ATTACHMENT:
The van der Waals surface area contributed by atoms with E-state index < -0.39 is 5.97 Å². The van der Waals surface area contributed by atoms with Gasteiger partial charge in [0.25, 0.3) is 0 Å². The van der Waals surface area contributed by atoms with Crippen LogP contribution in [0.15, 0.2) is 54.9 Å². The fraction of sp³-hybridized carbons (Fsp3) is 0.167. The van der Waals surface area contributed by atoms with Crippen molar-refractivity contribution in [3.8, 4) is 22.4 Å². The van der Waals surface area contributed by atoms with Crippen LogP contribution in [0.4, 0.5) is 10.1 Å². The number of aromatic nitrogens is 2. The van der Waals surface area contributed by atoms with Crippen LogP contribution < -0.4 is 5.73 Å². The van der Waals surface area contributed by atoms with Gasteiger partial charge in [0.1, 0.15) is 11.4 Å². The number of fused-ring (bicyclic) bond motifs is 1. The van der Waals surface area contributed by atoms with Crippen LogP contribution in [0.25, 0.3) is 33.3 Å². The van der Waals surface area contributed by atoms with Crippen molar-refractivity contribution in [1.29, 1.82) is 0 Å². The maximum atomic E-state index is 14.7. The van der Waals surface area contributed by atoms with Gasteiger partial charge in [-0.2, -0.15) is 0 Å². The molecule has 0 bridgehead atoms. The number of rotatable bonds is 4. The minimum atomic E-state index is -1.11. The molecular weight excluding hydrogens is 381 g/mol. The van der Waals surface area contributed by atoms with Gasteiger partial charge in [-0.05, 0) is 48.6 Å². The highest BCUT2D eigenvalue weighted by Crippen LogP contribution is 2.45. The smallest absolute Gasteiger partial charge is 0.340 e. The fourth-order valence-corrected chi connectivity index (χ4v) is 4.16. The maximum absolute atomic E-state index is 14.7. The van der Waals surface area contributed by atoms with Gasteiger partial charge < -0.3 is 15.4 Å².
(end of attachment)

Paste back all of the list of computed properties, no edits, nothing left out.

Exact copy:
The van der Waals surface area contributed by atoms with E-state index < -0.39 is 5.97 Å². The van der Waals surface area contributed by atoms with Gasteiger partial charge in [0.25, 0.3) is 0 Å². The van der Waals surface area contributed by atoms with Crippen LogP contribution in [0.15, 0.2) is 54.9 Å². The fraction of sp³-hybridized carbons (Fsp3) is 0.167. The van der Waals surface area contributed by atoms with Crippen molar-refractivity contribution in [3.8, 4) is 22.4 Å². The van der Waals surface area contributed by atoms with Crippen LogP contribution in [0.4, 0.5) is 10.1 Å². The number of aromatic nitrogens is 2. The van der Waals surface area contributed by atoms with Crippen LogP contribution < -0.4 is 5.73 Å². The van der Waals surface area contributed by atoms with Gasteiger partial charge in [0.1, 0.15) is 11.4 Å². The number of fused-ring (bicyclic) bond motifs is 1. The van der Waals surface area contributed by atoms with Crippen LogP contribution in [0.25, 0.3) is 33.3 Å². The van der Waals surface area contributed by atoms with Crippen molar-refractivity contribution in [1.29, 1.82) is 0 Å². The maximum atomic E-state index is 14.7. The van der Waals surface area contributed by atoms with Gasteiger partial charge in [-0.2, -0.15) is 0 Å². The molecule has 0 bridgehead atoms. The number of rotatable bonds is 4. The minimum atomic E-state index is -1.11. The molecular weight excluding hydrogens is 381 g/mol. The van der Waals surface area contributed by atoms with Gasteiger partial charge in [-0.05, 0) is 48.6 Å². The highest BCUT2D eigenvalue weighted by Crippen LogP contribution is 2.45. The smallest absolute Gasteiger partial charge is 0.340 e. The fourth-order valence-corrected chi connectivity index (χ4v) is 4.16. The maximum absolute atomic E-state index is 14.7. The van der Waals surface area contributed by atoms with Gasteiger partial charge < -0.3 is 15.4 Å².